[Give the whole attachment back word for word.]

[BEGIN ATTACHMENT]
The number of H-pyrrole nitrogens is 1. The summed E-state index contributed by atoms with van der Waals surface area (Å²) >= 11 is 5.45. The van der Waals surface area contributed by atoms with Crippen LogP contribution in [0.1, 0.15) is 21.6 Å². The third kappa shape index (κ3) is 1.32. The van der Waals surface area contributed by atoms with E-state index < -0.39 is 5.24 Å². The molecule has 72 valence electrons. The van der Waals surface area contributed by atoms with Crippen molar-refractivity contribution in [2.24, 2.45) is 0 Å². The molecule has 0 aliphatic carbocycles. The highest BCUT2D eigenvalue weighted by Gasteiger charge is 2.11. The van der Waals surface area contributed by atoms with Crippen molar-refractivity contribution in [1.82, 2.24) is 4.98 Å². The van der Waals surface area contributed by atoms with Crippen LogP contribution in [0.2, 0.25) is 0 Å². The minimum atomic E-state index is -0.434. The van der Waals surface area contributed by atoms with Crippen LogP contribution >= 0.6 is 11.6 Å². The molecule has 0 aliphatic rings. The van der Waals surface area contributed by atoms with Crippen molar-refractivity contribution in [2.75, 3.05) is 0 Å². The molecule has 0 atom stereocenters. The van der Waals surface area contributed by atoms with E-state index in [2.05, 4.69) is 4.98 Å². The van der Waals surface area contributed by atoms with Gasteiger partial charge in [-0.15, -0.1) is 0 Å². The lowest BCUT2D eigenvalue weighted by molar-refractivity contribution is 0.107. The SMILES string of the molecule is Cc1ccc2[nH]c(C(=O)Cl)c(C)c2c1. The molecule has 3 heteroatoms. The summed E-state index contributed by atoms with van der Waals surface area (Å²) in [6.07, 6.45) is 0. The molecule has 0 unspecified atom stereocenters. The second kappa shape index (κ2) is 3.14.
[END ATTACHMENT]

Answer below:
The number of H-pyrrole nitrogens is 1. The summed E-state index contributed by atoms with van der Waals surface area (Å²) >= 11 is 5.45. The van der Waals surface area contributed by atoms with Crippen LogP contribution in [0.1, 0.15) is 21.6 Å². The third kappa shape index (κ3) is 1.32. The van der Waals surface area contributed by atoms with E-state index < -0.39 is 5.24 Å². The molecule has 72 valence electrons. The van der Waals surface area contributed by atoms with Crippen molar-refractivity contribution in [2.24, 2.45) is 0 Å². The molecule has 0 aliphatic carbocycles. The highest BCUT2D eigenvalue weighted by Gasteiger charge is 2.11. The van der Waals surface area contributed by atoms with Crippen molar-refractivity contribution in [1.82, 2.24) is 4.98 Å². The van der Waals surface area contributed by atoms with Crippen LogP contribution in [0.2, 0.25) is 0 Å². The minimum atomic E-state index is -0.434. The van der Waals surface area contributed by atoms with Crippen LogP contribution >= 0.6 is 11.6 Å². The molecule has 0 aliphatic rings. The van der Waals surface area contributed by atoms with Crippen molar-refractivity contribution in [2.75, 3.05) is 0 Å². The molecule has 0 atom stereocenters. The van der Waals surface area contributed by atoms with E-state index in [2.05, 4.69) is 4.98 Å². The van der Waals surface area contributed by atoms with Gasteiger partial charge in [-0.15, -0.1) is 0 Å². The lowest BCUT2D eigenvalue weighted by molar-refractivity contribution is 0.107. The SMILES string of the molecule is Cc1ccc2[nH]c(C(=O)Cl)c(C)c2c1. The molecule has 3 heteroatoms. The summed E-state index contributed by atoms with van der Waals surface area (Å²) in [6.07, 6.45) is 0. The molecule has 0 unspecified atom stereocenters. The second kappa shape index (κ2) is 3.14.